25 NOVEMBER 1938, Page 2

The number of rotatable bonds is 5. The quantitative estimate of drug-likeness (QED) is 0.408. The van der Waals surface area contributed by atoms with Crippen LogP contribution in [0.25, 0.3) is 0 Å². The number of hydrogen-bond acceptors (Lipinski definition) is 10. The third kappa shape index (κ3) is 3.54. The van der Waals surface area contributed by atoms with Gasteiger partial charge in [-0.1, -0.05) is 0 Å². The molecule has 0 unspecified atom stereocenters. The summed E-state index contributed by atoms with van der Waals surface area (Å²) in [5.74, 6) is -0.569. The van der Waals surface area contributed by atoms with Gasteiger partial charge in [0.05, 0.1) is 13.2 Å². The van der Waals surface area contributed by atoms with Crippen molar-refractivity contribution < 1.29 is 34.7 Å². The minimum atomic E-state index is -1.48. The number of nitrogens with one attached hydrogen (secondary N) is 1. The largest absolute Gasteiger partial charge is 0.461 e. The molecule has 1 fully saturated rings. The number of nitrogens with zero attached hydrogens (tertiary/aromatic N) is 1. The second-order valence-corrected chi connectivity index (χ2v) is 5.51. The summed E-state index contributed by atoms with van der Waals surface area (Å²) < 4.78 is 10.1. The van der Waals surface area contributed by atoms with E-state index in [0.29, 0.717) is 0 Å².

THE Anglo-French conversations, which it was anticipated would deal mainly with defence problems and the Spanish situation, are only on the point of beginning as these lines are written. Comment on them must therefore be deferred. But one event of some importance, having a bearing on the conversations, is announced in the formula- tion of a Franco-German declaration of friendship modelled on the now famous Munich declaration, whose terms it follows closely. The most concrete pledge embodied in it consists of the recognition by the two parties of the existing Franco-German frontiers as definitive. This bears out Herr Hitler's repeated statement that he has no designs on Alsace-Loraine and is particularly opportune at a moment when talk of autonomy in Alsace is beginning to create a sinister parallel to the course of events in Sudetendeutschland. It has to be recognised frankly, in the light of recent history, that such a document may as easily be a smoke-screen as a barrier against war. None the less its publication (which is understood to be imminent) will have some effect in relaxing tension between Germany and France. Its real test is whether it relaxes tension also between Germany's axis-partner and France. At a time when the understanding between Germany and Italy is to all appearance as close as ever the division of labour by which Germany propagates hostility to Great Britain and Italy to France does not inspire confidence—even though it is true that Germany is showing herself conciliatory to France and Italy to Britain.

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